The marriage extravagance

How in the world are females from humble backgrounds expected to get married?

Tasneem Kabir
Srinagar, Publish Date: Aug 16 2018 11:12PM | Updated Date: Aug 16 2018 11:12PM
The marriage extravaganceFile Photo

Matrimony, as ages have known it, is the legalisation of a bond that two people share as spouses. It actually is that simple and lucid! Yet, here we are today at a standpoint where the word ‘marriage’ paints in our minds a vivid image of fancy lightings, a couple of shamyanas, extravagant food and the bride-groom duo clad in clothes so expensive, the amount could probably feed a village or two. Add to that the seemingly unending Indian culture of the groom grabbing all the wealth he and his family can from the bride, all under the safe canopy of the term ‘dowry’ or ‘Dahej’, and you have the perfect recipe for a disastrous union based on nothing but a superficial and materialistic ground, which sooner or later erodes into mere dust.

Undoubtedly, the first issue that turns our necks in regard to marriage is one of affordability. How in the world are females from humble backgrounds expected to get married? With all these vain, chauvinistic customs and traditions in place, girls of marriageable ages and with the will to get wed find it increasingly hard to find spouses. Even if they do find spouses, the couple tends to elope and get wed in seclusion. All we do is complain about the sorry situation our children leave us in after eloping, by conveniently ignoring the fact that the motivation for them having eloped could be to escape the unnecessary extravaganza that we uphold as ‘culture’. So much so, that we have witnessed increasing reports of girls going missing, oftentimes found returning home as married women! On donning a lens that is sensitive of the ever-escalating instances of female foeticide, we ought to wonder why the female child is considered a burden and the male child a gold-egg laying swan in the first place. The fact that a girl’s family is on the giving end of the matrimonial extravagant ‘gifting’ and the boy’s family on the receiving end seems like one plausible explanation.

Indeed, humans can go to endless means in a bid to justify their acts. All this galore expense incurred during marriages is legitimised by calling it an affair that demands celebration. That marriage is an occasion of immense happiness is true enough, but why can’t this happiness translate into feeding the poor so they share in our happiness or doing an extra bit of charity that day, over and above what we routinely do? Surveys have it that the most common hefty loans in India include those procured by parents of females for their marriage and they end up spending the rest of their lives in misery trying to repay it. Moreover, it has also been seen that often, couples running off or eloping to get married do so under the awareness of the female’s parents, for they are just pitiful beings trying to get their well-of-age daughter married without having to incur the insane expenditure! That certainly feels grey, amidst the clear demarcation of the binary of black and white.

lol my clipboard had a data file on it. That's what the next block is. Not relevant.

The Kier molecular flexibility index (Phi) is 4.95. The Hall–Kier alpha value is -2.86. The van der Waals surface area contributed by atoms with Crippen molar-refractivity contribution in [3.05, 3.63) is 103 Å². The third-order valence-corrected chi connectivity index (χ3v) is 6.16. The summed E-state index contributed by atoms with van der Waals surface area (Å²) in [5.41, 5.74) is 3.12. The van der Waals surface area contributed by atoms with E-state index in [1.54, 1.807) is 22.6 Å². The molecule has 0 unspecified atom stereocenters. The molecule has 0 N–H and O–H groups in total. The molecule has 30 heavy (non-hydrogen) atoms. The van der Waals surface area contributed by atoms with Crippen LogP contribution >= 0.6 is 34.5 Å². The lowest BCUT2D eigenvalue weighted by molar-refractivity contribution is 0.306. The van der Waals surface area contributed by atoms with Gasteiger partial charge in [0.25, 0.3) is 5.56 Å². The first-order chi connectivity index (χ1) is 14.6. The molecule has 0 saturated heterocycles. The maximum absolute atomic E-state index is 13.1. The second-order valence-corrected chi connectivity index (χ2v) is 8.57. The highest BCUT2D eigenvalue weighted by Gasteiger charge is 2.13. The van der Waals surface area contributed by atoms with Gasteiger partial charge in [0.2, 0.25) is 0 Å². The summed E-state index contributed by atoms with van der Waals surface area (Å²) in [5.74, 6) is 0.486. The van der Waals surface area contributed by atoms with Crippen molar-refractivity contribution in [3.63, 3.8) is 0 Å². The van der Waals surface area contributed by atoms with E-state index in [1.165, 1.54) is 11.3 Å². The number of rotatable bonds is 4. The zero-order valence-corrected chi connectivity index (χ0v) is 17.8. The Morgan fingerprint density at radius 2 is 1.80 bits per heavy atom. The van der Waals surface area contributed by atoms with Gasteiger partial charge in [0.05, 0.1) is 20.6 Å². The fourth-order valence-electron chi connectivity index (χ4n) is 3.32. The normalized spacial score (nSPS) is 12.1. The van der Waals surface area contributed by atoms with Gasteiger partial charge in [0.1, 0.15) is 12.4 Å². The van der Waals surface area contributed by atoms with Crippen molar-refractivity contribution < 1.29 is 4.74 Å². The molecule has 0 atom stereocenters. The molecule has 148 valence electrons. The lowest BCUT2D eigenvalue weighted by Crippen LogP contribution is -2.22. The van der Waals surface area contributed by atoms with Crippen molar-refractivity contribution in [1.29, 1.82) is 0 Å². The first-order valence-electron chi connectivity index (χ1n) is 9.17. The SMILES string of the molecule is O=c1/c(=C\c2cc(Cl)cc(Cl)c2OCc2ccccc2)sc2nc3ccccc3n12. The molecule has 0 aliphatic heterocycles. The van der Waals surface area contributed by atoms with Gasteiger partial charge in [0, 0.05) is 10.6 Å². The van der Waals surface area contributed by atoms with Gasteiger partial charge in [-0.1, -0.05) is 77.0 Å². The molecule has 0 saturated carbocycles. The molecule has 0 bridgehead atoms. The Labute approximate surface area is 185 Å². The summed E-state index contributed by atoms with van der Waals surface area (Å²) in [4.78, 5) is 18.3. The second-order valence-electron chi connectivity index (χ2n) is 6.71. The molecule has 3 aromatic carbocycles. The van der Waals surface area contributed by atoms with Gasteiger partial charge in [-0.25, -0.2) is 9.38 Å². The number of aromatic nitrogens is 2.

Dumbledore, the legendary Head Master from the Harry Potter series said, “Happiness can be found in the darkest of times, if one only remembers to turn on the light.” Amidst all of this pathetic humdrum came a glimmering ray of hope when, in the first ever mass marriage in Kashmir, 105 couples from economically weaker sections of the society tied the knot at a simple function in Amar Singh Club, under the patronage of an NGO. This event is proof that the rust that has accumulated over our society can be cast and shed off with the smallest of gestures. After all, it is the small events that sum up to create a revolution. All in all, marriage is, in essence, a sancti-judicial affair and should be allowed to remain so. With the heavily embroidered and bejewelled regalia that generations have made marriage wear, we risk losing the trust of our younger generation as well as the healthy sex ratio that India seems to be grappling to maintain.

 

 

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